It Happened One Day in June

Why Ulysses is as vital as ever— compelling, complex, and direct

James Joyce went into voluntary exile from his hometown of Dublin, leaving Ireland for good in 1912. Here he is in Zurich, Switzerland, in 1918. (Niday Picture Library / Alamy)
James Joyce went into voluntary exile from his hometown of Dublin, leaving Ireland for good in 1912. Here he is in Zurich, Switzerland, in 1918. (Niday Picture Library / Alamy)

Like many great works of art, James Joyce’s Ulysses has an existence beyond the printed page, an artistic half-life that has endured now for 100 years. It is a novel to learn from and obsess about, and you can spend a lifetime immersed in its pages. Nevertheless, many uninitiated readers view Joyce’s epic with paralyzing fear, something the author didn’t exactly allay with this admission in the mid-1920s: “I’ve put in so many enigmas and puzzles that it will keep the professors busy for centuries arguing over what I meant, and that’s the only way of insuring one’s immortality.” The stance is flippant, though in many ways, Joyce intended for the novel to be intimidating. Ulysses is not fast food. It discomfits conventional wisdom, challenges ossified beliefs, attacks commonplaces, jogs perceptual patterns. Many of the emotions and actions plumbed in the novel are unsettling. But if the fictional world of Joyce’s making is contradictory and multilayered, so too is human existence, with its jumble of joys and frustrations.

Joyce was an incomparable wordsmith—after Shakespeare, our most inventive linguistic virtuoso. He was also a venturesome explorer, the premiere articulator of how the mind works, how random thoughts can provoke evocative images or crippling memories, how consciousness constantly breaks in on its own narratives, causing jumps, retreats, and retrackings, revealing the mind’s wondrous or onerous penchant for offering up a consonant impulse or conflicting desire. The thoughts and feelings of the three principal characters—Leopold Bloom, Molly Bloom, and Stephen Dedalus—often do battle with the slippery, even uncontrollable nature of mental recall. They, like so many of the characters inhabiting Dublin on a single day (June 16, 1904), are memorable individuals, supremely believable. Which is why, in spite of the hurdles the author self-consciously sets up for his audience—the allusions, the wordplay, the Homeric resonances, the interiority of the monologues—the book is as compelling today as it was a century ago. There’s a surprising clarity about Ulysses, despite its many complexities. Joyce can at times be stunningly direct and, yes, exquisitely economical.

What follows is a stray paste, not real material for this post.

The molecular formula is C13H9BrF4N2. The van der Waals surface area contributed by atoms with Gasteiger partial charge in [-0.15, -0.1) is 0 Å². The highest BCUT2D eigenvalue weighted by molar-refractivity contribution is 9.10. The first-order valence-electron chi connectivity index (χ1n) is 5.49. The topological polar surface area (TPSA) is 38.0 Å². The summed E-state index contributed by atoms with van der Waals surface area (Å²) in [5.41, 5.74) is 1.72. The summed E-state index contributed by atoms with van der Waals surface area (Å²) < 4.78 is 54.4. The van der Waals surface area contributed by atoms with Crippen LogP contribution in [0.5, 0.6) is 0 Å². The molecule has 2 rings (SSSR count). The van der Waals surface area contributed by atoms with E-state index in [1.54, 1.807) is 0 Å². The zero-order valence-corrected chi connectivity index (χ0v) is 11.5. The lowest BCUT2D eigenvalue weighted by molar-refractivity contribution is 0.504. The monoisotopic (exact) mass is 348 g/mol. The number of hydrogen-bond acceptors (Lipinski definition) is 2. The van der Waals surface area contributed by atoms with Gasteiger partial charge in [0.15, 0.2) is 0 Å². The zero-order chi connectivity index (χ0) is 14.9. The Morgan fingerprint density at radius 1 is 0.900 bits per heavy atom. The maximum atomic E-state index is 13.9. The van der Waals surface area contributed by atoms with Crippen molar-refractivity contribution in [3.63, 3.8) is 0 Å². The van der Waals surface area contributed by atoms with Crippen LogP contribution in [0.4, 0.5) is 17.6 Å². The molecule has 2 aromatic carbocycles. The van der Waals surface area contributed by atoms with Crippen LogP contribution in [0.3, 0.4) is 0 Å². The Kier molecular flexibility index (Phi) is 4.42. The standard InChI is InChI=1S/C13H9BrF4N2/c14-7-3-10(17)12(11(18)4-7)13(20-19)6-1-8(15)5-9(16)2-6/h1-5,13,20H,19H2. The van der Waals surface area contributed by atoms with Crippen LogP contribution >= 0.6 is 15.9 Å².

The novel is primarily about the failure of the Blooms’ marriage, with both Leopold and Molly finally recognizing at least partial responsibility for the impasse. Molly, an ironic stand-in for Penelope in Homer’s Odyssey, stays at home like her classical counterpart, having been deprived of intercourse with her husband for 10 years, five months, and 18 days. Why such epic abstinence? Because, after the death of their 11-day-old son, Rudy, Leopold has been unable or unwilling to make what is generally considered conventional love with his wife.

Beyond an accounting of this marriage on the rocks, Joyce’s bounteous fiction also fathoms the heart and mind of the 22-year-old Stephen Dedalus, the tormented spendthrift whose extravagant literary-aesthetic-philosophical consciousness is both a treat and a hurdle for readers. Stephen is an emotional disaster, an arrogant literary pretender sorely ignorant of women and thus far in his life incapable of love. He’s also hilarious, a cool appraiser of others’ limitations. An artist manqué, he is also preternaturally alert, a cogent thinker who entertains himself by contemplating classical theories of knowledge, perception, and aesthetics. Above all, he delights in language. Joyce holds out the teasing possibility that this balked, grumpy misfit might someday become a major writer—emphasis on the might.

Young Stephen is also an alcoholic, and it is this affliction that could well be the ruin of him. While teaching his morning class at Mr. Deasey’s school, he desperately desires a drink, a craving he will satisfy at lunch, when he treats himself to an alcoholic beverage or two. On and off, his boozing will continue throughout the day and night. He’s not the only one. Almost every male who appears in the novel is a heavy drinker or a drunk, the teetotaler Leopold Bloom being the principal exception. Stephen’s father, Simon Dedalus, wastes his limited resources on alcohol. In Barney Kiernan’s pub, the belligerent Citizen and his drinking companions verbally swagger and argue and nearly come to blows while rounds of drinks are imbibed. No wonder Bloom muses, as he navigates his way through an alcohol-soaked Dublin: “Good puzzle would be cross Dublin without passing a pub.”